19 August 2013 15:08

On Sunday after ten gruelling weeks the House of Lancaster finally won the Wars of the Roses as the final episode of The White Queen, the BBC’s dramatisation of three of Philippa Gregory’s historical novels, unfolded. 

For anyone not even superficially acquainted with the history of the period, it must all have been rather bewildering, as many of the leading characters were called either Edward or Richard and artistocratic titles were regularly bestowed, revoked and re-awarded, giving rise to questions like “So who is Earl of Richmond this week?”.

There was also the problem of déjà vu as actors from other historical series kept appearing. James Frain, who played Thomas Cromwell in The Tudors, turned up as Warwick the Kingmaker. Poor David Oakes, recently stabbed to death by his brother Cesare while playing Juan Borgia in The Borgias, was cast in the more or less identical role of George, Duke of Clarence, and ended up drowned in a butt of malmsey at the orders of his brother Edward IV. It would be fair to say that the series correctly highlighted the murderous factional struggles and infighting characterizing the events of the period and drew attention to the central role of women, notably Elizabeth Woodville, Anne Neville and Margaret Beaufort, in the shaping of events.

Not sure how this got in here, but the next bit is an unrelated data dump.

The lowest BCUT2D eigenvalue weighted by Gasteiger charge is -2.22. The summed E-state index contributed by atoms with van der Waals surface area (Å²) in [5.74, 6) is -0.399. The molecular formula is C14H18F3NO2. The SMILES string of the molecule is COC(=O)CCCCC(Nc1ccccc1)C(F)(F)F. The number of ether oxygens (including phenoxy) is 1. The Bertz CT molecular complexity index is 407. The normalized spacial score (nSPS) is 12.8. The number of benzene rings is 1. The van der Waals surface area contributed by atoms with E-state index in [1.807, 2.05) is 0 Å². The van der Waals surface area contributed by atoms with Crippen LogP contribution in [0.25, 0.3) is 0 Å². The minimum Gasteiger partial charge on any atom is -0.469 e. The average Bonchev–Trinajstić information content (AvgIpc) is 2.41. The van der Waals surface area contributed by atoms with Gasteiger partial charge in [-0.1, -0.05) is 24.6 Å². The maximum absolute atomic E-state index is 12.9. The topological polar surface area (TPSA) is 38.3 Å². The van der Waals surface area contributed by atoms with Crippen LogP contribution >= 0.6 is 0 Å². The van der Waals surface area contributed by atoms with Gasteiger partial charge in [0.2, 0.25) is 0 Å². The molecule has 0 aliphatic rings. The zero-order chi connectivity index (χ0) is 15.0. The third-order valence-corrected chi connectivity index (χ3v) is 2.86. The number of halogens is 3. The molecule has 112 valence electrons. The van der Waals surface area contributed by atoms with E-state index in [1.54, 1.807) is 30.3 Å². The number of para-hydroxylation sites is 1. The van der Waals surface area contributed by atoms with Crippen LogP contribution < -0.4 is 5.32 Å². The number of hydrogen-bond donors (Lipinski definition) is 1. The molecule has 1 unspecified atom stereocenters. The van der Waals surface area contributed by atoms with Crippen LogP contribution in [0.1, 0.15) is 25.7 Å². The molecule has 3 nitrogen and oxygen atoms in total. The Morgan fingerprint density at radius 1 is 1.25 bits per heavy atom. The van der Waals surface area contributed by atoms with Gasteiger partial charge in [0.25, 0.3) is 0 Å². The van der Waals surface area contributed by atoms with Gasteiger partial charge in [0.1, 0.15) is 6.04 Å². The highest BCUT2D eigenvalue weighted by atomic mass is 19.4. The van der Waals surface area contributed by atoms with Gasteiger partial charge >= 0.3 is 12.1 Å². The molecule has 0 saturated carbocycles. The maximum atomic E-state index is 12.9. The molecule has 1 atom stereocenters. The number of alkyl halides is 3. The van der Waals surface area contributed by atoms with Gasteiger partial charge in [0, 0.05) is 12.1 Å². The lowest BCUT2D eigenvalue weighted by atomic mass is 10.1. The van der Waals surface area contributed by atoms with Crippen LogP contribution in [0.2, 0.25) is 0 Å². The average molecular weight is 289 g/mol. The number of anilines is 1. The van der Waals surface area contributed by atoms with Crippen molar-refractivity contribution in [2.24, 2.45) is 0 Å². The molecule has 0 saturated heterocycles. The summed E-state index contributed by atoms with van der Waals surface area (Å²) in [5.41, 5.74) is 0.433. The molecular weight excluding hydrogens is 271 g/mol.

But Philippa Gregory went seriously off the rails when she came to the Princes in the Tower by acquitting Richard III of their murder and suggesting that Elizabeth Woodville substituted another boy for Richard, Duke of York, and smuggled him to the continent. Richard III has suddenly become a hot historical topic again following the discovery of his remains in a Leicester carpark. Aneurin Barnard, the actor chosen to play Richard III, looks uncannily like the facial reconstruction of his features done from the unearthed skull.

The discovery also reminded me that the recent trend to vilify academics like Professor Mary Beard on Twitter is nothing new. Some twenty years ago when I suggested on television that Richard had a hunched back and killed his nephews in the Tower I received hate mail.

Imagine my delight then when the skeleton showed Richard to have suffered from curvature of the spine which would have made one of his shoulders higher than the other. The idea that Richard of York escaped from the Tower is palpably absurd as the pretender who turned up in Cornwall in 1497 claiming to be Richard IV was verifiably Perkin Warbeck, son of the Controller of Tournai, as he admitted before his execution.

As for the Princes in the Tower, every medieval monarch who deposed a predecessor killed him. Edward II was murdered by his wife Isabella who had deposed him in the name of their 14 year old son Edward III. Richard II was murdered by Henry IV. Henry VI was murdered by Edward IV. For Richard III not to have liquidated Edward V and his brother Richard would have been an act of supreme folly as alive, they constituted a focus for rebellion. He would have been unique in medieval monarchs in not removing his predecessor and no one is that saintly.

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